I can say today, I had a triumph with “La Traviata” in New York. After the opening night, maybe a day or two after, I got a message from the secretary of Peter Gelb, General Manager of the Metropolitan Opera, that he would like to talk with me. After having had some beautiful shows and great reviews, I met with him, wondering and dreaming what I may get offered now.

In truth, I didn’t have anything lined up for the future at the Met after “La Traviata;” only a “La Bohème” which had been arranged even earlier than this “Traviata.” So I went to the meeting and got an offer. An audition. An audition for “Tosca!” Gelb said he thought I could do it, but the role was hugely different to what I had done before, and he wanted to listen to me onstage. It was really unexpected, and quite a bit of a shock. I said “Of course I can do it, no problem,” and this is how I got “Tosca.” I thought to recite the aria “Vissi D’ Arte.” Usually, for an audition, it should be something very simple, not showing off; but my approach to “Tosca” was different. I made it more, I would say, feminine.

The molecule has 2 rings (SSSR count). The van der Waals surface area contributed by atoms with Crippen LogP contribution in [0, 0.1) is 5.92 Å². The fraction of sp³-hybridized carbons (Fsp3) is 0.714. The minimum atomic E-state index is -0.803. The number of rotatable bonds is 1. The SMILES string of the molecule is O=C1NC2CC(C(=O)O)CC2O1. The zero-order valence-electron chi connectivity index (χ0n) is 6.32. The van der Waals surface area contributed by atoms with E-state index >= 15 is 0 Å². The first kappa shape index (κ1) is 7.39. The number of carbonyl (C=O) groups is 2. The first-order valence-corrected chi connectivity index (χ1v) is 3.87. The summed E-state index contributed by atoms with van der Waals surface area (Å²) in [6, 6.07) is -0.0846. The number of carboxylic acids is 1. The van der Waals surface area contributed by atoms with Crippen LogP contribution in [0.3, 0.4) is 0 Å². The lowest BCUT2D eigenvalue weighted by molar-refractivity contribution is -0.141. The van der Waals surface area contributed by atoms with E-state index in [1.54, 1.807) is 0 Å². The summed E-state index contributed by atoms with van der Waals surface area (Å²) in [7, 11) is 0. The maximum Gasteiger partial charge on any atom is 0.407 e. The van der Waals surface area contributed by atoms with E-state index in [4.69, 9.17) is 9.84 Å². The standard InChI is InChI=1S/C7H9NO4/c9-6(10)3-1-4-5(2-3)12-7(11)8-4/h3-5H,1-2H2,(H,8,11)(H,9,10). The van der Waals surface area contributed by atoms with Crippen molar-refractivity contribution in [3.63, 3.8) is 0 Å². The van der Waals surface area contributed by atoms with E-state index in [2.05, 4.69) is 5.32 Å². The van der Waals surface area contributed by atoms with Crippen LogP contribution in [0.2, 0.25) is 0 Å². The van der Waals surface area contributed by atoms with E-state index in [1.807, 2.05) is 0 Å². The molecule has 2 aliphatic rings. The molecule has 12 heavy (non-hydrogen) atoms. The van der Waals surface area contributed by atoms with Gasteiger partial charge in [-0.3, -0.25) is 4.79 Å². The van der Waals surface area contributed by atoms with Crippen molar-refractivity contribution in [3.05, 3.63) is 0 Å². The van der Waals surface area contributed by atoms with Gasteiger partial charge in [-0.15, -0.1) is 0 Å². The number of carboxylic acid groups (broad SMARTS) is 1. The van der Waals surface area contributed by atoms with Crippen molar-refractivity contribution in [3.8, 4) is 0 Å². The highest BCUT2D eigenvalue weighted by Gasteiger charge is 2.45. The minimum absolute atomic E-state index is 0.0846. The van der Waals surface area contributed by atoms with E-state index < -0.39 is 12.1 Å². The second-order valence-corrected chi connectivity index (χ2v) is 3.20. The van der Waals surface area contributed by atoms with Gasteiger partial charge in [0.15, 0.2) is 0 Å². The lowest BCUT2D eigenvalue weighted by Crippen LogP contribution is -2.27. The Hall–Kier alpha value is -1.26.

When I saw the first review of it from March, I was shocked: shocked in the positive sense, that is! I was so happy because my interpretation of her was exactly how the review was written: it meant that somebody understood exactly my point of view and how I had wanted to present her. I was really touched. By the way, all the reviews by OperaWire are incredible. Not just those of me, but all of them. It’s so rare today to have such well-written reviews that exhibit such knowledge. I feel that from the bottom of my heart, really.

OW: So now that you have mentioned it, let us speak about your canceled Barcelona “Tosca,” which both yourself and Roberto withdrew from. I read somewhere that you made a quote which roughly translated to: “I signed a contract to sing “Tosca” by Puccini, not pricks by Pasolini!”